OCONTO, Wis. (WLUK) -- An Oconto family is working to educate others about the dangers of sextortion after their son died by suicide.
Landen Weigelt, a junior at Oconto High School, died by suicide earlier this year. As FOX 11 has reported, the teen was a victim of sextortion. It’s a crime that federal authorities say is increasing at an alarming rate.
To protect other teens and their families from similar heartbreak, Landen's family has come up with a presentation they call “Landen's Lesson."
Seventeen-year-old Landen Weigelt was your typical teenager -- a student athlete who was preparing to ask his girlfriend to the prom. A helper by nature, he wanted to be a counselor when he grew up.
“Landen was a great student. He was fun, he was the life of the party, good academic student as well. So, to be here today talking about Landen in the past tense stings,” said Oconto High School Principal Adam DeWitt.
Landen's suicide after becoming the victim of sextortion shook not only his family, but the community.
“I have to be honest, I was shocked as well. I was completely shocked. I just did not expect that,” said Capt. Kassie Dufek with the Oconto Police Department.
Landen's death brought the crime of sextortion to the forefront of conversation in Oconto, as his family and the police department tried to understand exactly how something like this could happen.
“I just can’t, can’t understand why somebody would want to do that to a child," said Dufek. "That is so upsetting and frustrating, and it’s sickening.”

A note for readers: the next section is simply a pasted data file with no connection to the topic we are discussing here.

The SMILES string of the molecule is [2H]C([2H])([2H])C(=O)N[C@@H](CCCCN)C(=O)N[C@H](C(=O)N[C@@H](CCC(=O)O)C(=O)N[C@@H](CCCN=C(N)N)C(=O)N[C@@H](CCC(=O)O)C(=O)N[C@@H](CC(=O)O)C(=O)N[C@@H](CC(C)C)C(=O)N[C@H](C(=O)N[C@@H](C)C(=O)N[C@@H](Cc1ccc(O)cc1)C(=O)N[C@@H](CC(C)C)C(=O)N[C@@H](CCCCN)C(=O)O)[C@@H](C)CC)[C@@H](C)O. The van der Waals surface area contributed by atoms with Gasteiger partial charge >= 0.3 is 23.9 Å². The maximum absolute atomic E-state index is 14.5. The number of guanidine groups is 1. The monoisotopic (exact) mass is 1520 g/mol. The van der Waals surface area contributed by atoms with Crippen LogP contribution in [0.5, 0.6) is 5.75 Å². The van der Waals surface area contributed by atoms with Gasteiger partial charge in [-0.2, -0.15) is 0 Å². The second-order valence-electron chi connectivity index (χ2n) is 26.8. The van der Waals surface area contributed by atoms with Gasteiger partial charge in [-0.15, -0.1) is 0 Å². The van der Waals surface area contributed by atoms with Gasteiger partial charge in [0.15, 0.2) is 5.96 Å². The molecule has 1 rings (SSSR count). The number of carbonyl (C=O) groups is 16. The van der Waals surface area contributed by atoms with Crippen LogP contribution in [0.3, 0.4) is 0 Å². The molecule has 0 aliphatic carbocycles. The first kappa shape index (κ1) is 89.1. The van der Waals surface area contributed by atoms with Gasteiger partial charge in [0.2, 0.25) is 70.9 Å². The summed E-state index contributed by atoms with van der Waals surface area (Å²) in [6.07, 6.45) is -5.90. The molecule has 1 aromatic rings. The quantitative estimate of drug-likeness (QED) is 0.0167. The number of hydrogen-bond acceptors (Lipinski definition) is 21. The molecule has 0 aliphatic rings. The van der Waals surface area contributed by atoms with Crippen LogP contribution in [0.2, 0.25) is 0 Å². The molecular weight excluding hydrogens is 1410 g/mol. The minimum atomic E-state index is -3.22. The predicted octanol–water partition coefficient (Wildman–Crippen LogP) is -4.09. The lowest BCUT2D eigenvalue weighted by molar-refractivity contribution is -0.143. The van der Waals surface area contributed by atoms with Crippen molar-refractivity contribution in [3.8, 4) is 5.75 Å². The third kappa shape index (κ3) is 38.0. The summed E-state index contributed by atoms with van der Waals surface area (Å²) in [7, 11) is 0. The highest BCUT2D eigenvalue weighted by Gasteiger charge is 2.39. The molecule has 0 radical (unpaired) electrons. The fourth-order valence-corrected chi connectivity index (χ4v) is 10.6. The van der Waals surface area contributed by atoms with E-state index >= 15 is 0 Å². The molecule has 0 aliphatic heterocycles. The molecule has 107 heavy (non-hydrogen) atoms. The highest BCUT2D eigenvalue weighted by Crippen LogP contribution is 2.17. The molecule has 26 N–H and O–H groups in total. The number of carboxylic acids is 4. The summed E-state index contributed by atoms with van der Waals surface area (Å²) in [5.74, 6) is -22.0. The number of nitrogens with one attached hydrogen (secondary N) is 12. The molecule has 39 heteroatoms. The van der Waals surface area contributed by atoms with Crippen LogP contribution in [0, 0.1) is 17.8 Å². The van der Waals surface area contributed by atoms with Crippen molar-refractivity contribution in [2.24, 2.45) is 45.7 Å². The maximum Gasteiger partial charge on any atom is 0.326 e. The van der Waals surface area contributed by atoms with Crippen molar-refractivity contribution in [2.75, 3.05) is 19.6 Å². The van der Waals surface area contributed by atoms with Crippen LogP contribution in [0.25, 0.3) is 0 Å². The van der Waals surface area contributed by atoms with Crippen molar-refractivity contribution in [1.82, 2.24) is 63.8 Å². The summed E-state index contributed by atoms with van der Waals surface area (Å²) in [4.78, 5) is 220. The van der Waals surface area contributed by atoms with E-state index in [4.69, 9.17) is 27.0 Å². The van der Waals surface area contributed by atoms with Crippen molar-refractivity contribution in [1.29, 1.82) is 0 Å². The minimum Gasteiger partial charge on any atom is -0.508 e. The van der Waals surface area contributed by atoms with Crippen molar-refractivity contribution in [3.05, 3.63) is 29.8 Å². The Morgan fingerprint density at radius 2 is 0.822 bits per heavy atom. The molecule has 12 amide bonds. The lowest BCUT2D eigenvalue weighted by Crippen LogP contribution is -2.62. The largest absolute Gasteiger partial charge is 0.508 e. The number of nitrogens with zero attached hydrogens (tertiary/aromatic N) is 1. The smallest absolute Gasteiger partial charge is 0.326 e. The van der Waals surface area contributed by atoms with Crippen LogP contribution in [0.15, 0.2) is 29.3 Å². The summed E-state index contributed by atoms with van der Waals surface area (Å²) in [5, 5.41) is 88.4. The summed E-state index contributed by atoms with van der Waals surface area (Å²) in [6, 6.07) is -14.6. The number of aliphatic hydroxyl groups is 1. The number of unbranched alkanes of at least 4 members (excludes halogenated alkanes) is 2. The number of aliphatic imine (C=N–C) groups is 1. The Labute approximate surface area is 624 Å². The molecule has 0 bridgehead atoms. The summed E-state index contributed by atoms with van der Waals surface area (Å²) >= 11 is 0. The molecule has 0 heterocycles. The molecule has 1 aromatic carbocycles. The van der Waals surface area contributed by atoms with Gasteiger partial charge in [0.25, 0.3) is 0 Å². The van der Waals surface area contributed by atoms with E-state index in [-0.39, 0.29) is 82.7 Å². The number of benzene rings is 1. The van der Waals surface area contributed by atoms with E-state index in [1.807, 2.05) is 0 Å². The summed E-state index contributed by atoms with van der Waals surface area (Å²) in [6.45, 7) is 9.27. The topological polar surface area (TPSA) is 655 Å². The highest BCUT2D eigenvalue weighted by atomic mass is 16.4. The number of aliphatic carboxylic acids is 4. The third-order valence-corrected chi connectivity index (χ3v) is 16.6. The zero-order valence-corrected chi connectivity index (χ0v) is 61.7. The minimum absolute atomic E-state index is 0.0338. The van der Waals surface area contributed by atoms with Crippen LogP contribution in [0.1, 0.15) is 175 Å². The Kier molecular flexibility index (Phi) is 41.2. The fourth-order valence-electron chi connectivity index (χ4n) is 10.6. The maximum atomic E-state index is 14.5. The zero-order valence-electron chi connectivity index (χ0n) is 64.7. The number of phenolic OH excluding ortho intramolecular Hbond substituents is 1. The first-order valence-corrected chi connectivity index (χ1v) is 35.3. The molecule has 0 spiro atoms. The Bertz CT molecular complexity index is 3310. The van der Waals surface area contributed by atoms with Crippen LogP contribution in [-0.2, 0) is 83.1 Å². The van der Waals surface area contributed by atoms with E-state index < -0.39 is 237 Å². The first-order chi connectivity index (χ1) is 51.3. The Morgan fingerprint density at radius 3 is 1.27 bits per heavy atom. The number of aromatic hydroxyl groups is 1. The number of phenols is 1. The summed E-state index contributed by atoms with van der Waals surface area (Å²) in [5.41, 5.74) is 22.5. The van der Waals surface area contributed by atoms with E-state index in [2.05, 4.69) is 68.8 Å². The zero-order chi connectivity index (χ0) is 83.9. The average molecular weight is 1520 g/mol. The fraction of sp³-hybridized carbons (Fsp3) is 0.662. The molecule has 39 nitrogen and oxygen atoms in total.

Authorities know that at some point, Landen sent nude photos of himself to the perpetrator via social media. That person then threatened to share those photos publicly if Landen didn’t pay hundreds of dollars. The threats and harassment became too much for the teen.
His death is just one of more than a dozen teen suicides across the country tied to sextortion.
“Had I had any idea of this to the extent of how common it is, I might have been able to have a five-minute conversation with him a little bit more in depth, and he might still be here," said Landen's mom, Cassie Andreas.
While federal authorities work Landen's case, trying to identify the perpetrators who are believed to be from overseas, his family has teamed up with the Oconto Police Department for a presentation they’re calling “Landen’s Lesson." The presentation includes Landen’s story and how the perpetrators were able to manipulate him. But it also emphasizes the need for anyone who may be a victim of sextortion to know they’re not alone.
“The biggest message is, they are not in trouble and nothing is ever too big, nothing is such a big mistake that you can’t ask for help,” said Dufek.
“It can happen to anybody but don’t get in that dark spot," said Landen's dad, Jared Weigelt. "You have to talk to people, you have to open up and talk. Even if it’s the worst possible thing you think of, you can get help.”
It's a message that's resonating with those who hear it. And one Landen's family says is helping them heal while saving lives and fulfilling Landen's career goals.
“We’ve had a lot of thank you from kids, from parents that the kids go home and talk about it and that’s all we ask for, that’s all we want -- for kids to talk about it," said Landen's bonus mom, Jamie Weigelt. "Even though he’s not going to be able to be a counselor, in some way he is because this is what is going to help kids.”
If you or someone you know is struggling with thoughts of suicide, FOX 11 has various suicide prevention resources available.